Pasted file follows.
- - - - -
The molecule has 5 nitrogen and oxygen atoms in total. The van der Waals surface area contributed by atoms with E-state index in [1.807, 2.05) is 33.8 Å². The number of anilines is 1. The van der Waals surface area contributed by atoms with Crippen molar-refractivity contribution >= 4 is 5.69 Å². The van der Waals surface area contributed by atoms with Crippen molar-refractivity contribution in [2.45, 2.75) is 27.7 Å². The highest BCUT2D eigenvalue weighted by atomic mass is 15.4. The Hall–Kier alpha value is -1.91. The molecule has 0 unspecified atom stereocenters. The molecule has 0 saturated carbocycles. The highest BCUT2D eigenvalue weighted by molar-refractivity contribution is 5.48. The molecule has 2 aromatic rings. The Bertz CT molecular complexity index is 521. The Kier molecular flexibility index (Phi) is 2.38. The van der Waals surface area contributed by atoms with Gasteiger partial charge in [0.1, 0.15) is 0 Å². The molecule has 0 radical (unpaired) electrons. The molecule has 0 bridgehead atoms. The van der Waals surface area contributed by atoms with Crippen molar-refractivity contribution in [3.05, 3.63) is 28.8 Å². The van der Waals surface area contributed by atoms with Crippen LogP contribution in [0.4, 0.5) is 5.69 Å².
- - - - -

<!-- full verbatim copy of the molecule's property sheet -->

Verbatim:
The molecule has 5 nitrogen and oxygen atoms in total. The van der Waals surface area contributed by atoms with E-state index in [1.807, 2.05) is 33.8 Å². The number of anilines is 1. The van der Waals surface area contributed by atoms with Crippen molar-refractivity contribution >= 4 is 5.69 Å². The van der Waals surface area contributed by atoms with Crippen molar-refractivity contribution in [2.45, 2.75) is 27.7 Å². The highest BCUT2D eigenvalue weighted by atomic mass is 15.4. The Hall–Kier alpha value is -1.91. The molecule has 0 unspecified atom stereocenters. The molecule has 0 saturated carbocycles. The highest BCUT2D eigenvalue weighted by molar-refractivity contribution is 5.48. The molecule has 2 aromatic rings. The Bertz CT molecular complexity index is 521. The Kier molecular flexibility index (Phi) is 2.38. The van der Waals surface area contributed by atoms with Gasteiger partial charge in [0.1, 0.15) is 0 Å². The molecule has 0 radical (unpaired) electrons. The molecule has 0 bridgehead atoms. The van der Waals surface area contributed by atoms with Crippen molar-refractivity contribution in [3.05, 3.63) is 28.8 Å². The van der Waals surface area contributed by atoms with Crippen LogP contribution in [0.4, 0.5) is 5.69 Å².